Eleven members of Michigan Technological University’s student chapter of the National Society of Black Engineers (NSBE) Pre-College Initiative (PCI) will present to EVERY science class at Chandler Park Academy in Detroit. That is a total of 74 classes and 1850 students during their 10th Annual Alternative Spring Break in Detroit from March 8-10. Their mission– to encourage students to consider going to college and increasing the diversity of those entering the STEM (Science, Technology, Engineering, Math) career pipeline.

NSBE Pre-College Initiative 2021 Alternative Spring Break will be virtual this year.

The following NSBE students are participating:

Andi Smith – Chemical Engineering andreasm@mtu.edu (248) 937-0248
Jasmine Ngene – Electrical Engineering j gngene@mtu.edu (763) 248-2928
Jalen Vaughn – Computer Engineering j xvaughn@mtu.edu
Kylynn Hodges – Computer Science kbhodges@mtu.edu
George Ochieze – Mechatronics cochieze@mtu.edu
Catherine Rono- Biological Science crono@mtu.edu
Christiana Strong – Biomedical Engineering ctstrong@mtu.edu
Trent Johnson – Computer Engineering trentj@mtu.edu
Meghan Tidwell – Civil Engineering metidwel@mtu.edu
Oluwatoyin Areo*- Chemical Engineering oareo@mtu.edu
Kazeem Kareem* – Statistics kareem@mtu.edu

The NSBE classroom presentations are designed to engage and inspire diverse students to learn about and consider careers in engineering and science by interacting with ‘hometown’ role models (most of the participating NSBE students are from the Detroit area). These programs are designed to address our country’s need for an increased number and greater diversity of students skilled in STEM (math, science, technology, and engineering). This outreach is encouraged by the NSBE Professional Pre-College Initiative (PCI) program which supports and encourages K-12 participation in STEM. 

This MTU NSBE student chapter’s outreach effort is funded by General Motors and the Department of Civil & Environmental Engineering, and coordinated by the NSBE student chapter, with assistance from Joan Chadde, Director of the Michigan Tech Center for Science & Environmental Outreach.

High school students are informed of scholarships available to attend MTU’s Summer Youth Programs and high school STEM internship opportunities at MTU.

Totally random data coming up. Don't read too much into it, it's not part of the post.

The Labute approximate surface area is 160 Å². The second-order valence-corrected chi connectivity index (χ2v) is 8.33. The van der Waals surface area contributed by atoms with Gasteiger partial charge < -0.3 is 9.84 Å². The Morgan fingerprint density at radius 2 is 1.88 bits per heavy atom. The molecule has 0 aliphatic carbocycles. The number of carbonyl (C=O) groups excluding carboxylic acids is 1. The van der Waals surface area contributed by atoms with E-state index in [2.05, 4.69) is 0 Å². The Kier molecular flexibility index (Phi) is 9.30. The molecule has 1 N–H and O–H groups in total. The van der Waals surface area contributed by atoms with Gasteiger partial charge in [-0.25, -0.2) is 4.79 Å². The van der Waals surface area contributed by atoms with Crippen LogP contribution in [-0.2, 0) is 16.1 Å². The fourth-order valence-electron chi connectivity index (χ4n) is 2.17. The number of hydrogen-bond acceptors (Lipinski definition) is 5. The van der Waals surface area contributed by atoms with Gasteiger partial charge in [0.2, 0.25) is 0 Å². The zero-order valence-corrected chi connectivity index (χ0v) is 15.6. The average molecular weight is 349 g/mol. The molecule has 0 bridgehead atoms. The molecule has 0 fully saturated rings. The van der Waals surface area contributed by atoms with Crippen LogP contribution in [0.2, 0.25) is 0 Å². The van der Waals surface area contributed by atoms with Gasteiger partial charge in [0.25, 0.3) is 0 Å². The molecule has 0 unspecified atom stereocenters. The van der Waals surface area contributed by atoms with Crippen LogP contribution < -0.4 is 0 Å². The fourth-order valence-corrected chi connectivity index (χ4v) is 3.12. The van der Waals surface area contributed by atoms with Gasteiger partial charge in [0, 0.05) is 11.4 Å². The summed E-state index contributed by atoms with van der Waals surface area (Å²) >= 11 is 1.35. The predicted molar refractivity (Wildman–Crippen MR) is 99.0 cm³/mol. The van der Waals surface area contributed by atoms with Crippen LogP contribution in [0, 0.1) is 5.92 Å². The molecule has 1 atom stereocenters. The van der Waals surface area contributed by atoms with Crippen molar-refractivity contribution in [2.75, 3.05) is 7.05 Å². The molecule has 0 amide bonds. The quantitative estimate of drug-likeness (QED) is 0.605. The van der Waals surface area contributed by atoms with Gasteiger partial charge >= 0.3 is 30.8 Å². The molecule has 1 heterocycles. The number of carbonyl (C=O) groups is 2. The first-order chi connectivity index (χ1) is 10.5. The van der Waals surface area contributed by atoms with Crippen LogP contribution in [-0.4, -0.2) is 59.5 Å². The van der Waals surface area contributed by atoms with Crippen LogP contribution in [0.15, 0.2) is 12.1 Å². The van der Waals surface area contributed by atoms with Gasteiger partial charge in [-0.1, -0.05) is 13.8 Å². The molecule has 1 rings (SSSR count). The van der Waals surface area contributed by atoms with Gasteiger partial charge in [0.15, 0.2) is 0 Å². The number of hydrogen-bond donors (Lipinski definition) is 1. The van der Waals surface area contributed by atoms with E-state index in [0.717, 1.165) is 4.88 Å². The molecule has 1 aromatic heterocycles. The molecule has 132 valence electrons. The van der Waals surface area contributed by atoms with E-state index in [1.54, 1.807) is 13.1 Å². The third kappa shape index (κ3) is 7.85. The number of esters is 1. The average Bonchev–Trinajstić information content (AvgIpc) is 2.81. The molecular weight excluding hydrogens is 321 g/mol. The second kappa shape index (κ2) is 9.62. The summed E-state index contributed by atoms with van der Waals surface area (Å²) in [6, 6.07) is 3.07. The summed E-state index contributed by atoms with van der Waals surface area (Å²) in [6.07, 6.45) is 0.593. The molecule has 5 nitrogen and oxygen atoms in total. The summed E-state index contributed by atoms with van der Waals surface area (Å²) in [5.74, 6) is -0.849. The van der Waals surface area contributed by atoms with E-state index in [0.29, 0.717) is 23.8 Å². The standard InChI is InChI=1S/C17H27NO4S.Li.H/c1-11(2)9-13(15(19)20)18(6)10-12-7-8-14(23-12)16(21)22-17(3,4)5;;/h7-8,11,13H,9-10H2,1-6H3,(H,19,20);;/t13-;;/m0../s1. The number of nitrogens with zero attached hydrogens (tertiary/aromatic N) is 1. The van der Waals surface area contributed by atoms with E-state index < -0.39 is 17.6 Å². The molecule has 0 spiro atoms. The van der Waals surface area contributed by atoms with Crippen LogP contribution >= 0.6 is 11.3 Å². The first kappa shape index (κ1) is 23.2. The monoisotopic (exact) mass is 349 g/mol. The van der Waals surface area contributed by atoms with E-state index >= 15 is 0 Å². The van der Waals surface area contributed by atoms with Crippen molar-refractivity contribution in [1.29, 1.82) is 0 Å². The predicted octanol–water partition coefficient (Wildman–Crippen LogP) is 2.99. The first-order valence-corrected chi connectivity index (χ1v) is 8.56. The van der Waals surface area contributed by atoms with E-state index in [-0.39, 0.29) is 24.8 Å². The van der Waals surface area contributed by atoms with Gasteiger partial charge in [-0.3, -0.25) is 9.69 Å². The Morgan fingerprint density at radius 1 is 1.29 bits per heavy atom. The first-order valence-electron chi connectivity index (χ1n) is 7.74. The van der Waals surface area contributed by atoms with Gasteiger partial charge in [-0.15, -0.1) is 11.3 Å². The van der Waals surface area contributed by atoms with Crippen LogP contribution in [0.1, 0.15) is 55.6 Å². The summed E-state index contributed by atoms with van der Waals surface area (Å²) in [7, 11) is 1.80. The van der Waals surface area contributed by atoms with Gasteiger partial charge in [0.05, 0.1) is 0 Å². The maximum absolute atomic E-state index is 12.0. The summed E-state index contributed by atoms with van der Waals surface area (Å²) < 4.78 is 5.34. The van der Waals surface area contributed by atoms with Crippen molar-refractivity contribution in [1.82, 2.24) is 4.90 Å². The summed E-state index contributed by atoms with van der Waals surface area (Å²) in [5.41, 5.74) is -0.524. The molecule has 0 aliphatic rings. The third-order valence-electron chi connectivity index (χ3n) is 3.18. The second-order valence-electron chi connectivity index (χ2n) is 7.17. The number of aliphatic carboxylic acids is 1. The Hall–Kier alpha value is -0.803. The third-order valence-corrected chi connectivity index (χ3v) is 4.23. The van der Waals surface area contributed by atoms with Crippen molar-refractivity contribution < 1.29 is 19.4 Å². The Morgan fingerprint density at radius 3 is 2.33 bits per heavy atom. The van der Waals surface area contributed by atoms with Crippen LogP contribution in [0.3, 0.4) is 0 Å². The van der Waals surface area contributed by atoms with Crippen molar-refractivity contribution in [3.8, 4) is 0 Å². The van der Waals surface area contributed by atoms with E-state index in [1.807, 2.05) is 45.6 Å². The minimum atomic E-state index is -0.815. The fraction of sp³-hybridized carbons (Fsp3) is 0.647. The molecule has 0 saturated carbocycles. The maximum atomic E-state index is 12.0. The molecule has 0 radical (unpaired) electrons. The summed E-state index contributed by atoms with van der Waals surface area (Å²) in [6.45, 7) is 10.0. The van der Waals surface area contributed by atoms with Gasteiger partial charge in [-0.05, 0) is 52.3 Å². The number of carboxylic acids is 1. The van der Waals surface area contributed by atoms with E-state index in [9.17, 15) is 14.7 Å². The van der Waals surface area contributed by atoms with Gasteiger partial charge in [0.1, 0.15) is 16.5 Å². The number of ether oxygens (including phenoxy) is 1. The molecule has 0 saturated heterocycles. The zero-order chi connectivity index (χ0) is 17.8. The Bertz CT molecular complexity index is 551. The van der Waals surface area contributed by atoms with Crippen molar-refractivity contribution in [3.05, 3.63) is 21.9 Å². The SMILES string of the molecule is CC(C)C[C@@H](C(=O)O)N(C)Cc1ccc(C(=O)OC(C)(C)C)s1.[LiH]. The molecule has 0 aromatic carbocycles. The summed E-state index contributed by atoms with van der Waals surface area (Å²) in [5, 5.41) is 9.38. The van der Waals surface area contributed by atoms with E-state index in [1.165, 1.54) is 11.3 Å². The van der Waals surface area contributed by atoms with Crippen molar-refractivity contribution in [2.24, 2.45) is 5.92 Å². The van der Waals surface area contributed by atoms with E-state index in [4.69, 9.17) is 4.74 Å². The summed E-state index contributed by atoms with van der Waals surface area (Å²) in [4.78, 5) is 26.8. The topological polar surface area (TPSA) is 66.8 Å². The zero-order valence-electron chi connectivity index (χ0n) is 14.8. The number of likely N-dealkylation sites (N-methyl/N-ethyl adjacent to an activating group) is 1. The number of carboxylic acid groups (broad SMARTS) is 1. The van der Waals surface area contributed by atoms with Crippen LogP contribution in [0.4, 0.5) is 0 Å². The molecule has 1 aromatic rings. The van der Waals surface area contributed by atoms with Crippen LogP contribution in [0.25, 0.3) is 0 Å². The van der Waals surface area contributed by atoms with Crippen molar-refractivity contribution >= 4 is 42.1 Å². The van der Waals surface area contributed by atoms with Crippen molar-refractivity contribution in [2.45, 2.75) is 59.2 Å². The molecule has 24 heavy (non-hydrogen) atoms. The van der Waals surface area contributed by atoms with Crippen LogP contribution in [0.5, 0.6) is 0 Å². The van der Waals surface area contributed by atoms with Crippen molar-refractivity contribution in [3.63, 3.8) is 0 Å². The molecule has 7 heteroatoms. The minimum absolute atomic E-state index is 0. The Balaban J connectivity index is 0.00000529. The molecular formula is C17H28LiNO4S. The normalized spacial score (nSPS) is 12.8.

For more information about the MTU-NSBE student chapter’s Alternative Spring Break, contact NSB-PCI student chapter coordinator, Andi Smith andreasm@mtu.edu, or Joan Chadde, Director, Center for Science & Environmental Outreach, Michigan Technological University by email: jchadde@mtu.edu or call 906-369-1121.


Rail Transportation Program Offers First-year Scholarships

The Michigan Tech Rail Transportation Program announces it will offer four scholarships to first-year students interested in learning more about the rail transportation industry.

The scholarships are open to all disciplines. The application process is simple. Complete the application form you can find on our web page and submit it to David Nelson by March 5.

The application includes a short essay where you can tell our judges how you think you might fit into the industry.

The rail industry has cutting-edge jobs in all areas, from communications and controls to power systems, to business applications and construction.

Contact David Nelson if you want to talk about where the industry could take you!


Michigan Tech Rail Transportation Program Awards Scholarships

BoFa Saldana
BoFa Saldana, ECE
Stanton Schmitz
Stanton Schmitz, CEE
Justin Micillo
Justin Micillo, CEE

The Michigan Tech Rail Transportation Program (RTP) and the Rail Transportation Advisory Board (RTAB) are proud to announce the winners of the 2020-2021 scholarships to support students with their studies at Michigan Tech.

We had several great applications that complicated the work of our selection committee. In addition to the two scholarships funded through a generous endowment by CN Railway, RTP awarded one scholarship funded by the RTP Alum/Friends for the first time in the program’s history.

CN Railway Scholarship winners ($1,500 each) are:

  • Justin Micillo, Civil and Environmental Engineering
  • Stanton Schmitz, Civil and Environmental Engineering RTP

Alumni/Friends winner ($1,500) is:

  • BoFa Saldana, Electrical and Computer Engineering

“I would like to thank you all for selecting me as a recipient of the 2021 Rail Transportation Program Scholarship. I was thrilled to find out that I had been picked to receive this award. I am grateful and extremely appreciative of this support. This is something that will help me complete many goals as a student here at Michigan Tech as well as in my future career in the rail industry. This scholarship gives me that much more motivation to complete these goals! Again, thank you for this generous contribution” Saldana said.